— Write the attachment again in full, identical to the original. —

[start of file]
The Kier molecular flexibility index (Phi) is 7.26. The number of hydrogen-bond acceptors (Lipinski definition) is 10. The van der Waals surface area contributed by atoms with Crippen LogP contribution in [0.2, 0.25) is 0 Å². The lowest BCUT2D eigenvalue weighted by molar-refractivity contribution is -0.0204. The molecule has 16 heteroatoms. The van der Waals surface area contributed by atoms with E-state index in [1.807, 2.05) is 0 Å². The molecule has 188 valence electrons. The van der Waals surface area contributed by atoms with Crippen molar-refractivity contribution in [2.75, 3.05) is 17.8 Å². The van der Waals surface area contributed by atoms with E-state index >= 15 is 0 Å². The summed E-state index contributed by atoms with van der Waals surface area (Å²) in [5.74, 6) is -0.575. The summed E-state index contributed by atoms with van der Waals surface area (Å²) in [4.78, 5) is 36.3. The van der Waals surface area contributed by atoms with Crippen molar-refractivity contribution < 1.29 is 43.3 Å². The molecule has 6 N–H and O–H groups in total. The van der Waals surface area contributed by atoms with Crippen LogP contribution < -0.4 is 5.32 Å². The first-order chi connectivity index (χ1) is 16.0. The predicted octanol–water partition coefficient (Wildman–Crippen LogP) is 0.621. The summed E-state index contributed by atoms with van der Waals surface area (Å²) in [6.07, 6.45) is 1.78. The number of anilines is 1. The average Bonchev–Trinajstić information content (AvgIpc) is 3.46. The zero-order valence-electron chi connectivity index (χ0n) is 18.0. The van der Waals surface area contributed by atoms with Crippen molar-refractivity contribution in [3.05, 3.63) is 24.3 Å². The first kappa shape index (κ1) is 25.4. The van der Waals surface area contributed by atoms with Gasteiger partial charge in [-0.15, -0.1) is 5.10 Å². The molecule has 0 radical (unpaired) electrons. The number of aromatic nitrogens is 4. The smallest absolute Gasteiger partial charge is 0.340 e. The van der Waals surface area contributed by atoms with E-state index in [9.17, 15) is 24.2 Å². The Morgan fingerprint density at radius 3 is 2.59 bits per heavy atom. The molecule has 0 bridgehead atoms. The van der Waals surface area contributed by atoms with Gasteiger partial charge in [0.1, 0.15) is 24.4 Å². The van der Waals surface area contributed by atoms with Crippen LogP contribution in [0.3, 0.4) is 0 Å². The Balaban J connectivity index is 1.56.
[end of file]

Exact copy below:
The Kier molecular flexibility index (Phi) is 7.26. The number of hydrogen-bond acceptors (Lipinski definition) is 10. The van der Waals surface area contributed by atoms with Crippen LogP contribution in [0.2, 0.25) is 0 Å². The lowest BCUT2D eigenvalue weighted by molar-refractivity contribution is -0.0204. The molecule has 16 heteroatoms. The van der Waals surface area contributed by atoms with E-state index in [1.807, 2.05) is 0 Å². The molecule has 188 valence electrons. The van der Waals surface area contributed by atoms with Crippen molar-refractivity contribution in [2.75, 3.05) is 17.8 Å². The van der Waals surface area contributed by atoms with E-state index >= 15 is 0 Å². The summed E-state index contributed by atoms with van der Waals surface area (Å²) in [5.74, 6) is -0.575. The summed E-state index contributed by atoms with van der Waals surface area (Å²) in [4.78, 5) is 36.3. The van der Waals surface area contributed by atoms with Crippen molar-refractivity contribution < 1.29 is 43.3 Å². The molecule has 6 N–H and O–H groups in total. The van der Waals surface area contributed by atoms with Crippen LogP contribution < -0.4 is 5.32 Å². The first-order chi connectivity index (χ1) is 16.0. The predicted octanol–water partition coefficient (Wildman–Crippen LogP) is 0.621. The summed E-state index contributed by atoms with van der Waals surface area (Å²) in [6.07, 6.45) is 1.78. The number of anilines is 1. The average Bonchev–Trinajstić information content (AvgIpc) is 3.46. The zero-order valence-electron chi connectivity index (χ0n) is 18.0. The van der Waals surface area contributed by atoms with Crippen molar-refractivity contribution in [3.05, 3.63) is 24.3 Å². The first kappa shape index (κ1) is 25.4. The van der Waals surface area contributed by atoms with Gasteiger partial charge in [-0.15, -0.1) is 5.10 Å². The molecule has 0 radical (unpaired) electrons. The number of aromatic nitrogens is 4. The smallest absolute Gasteiger partial charge is 0.340 e. The van der Waals surface area contributed by atoms with E-state index in [9.17, 15) is 24.2 Å². The Morgan fingerprint density at radius 3 is 2.59 bits per heavy atom. The molecule has 0 bridgehead atoms. The van der Waals surface area contributed by atoms with Gasteiger partial charge in [0.1, 0.15) is 24.4 Å². The van der Waals surface area contributed by atoms with Crippen LogP contribution in [0.3, 0.4) is 0 Å². The Balaban J connectivity index is 1.56.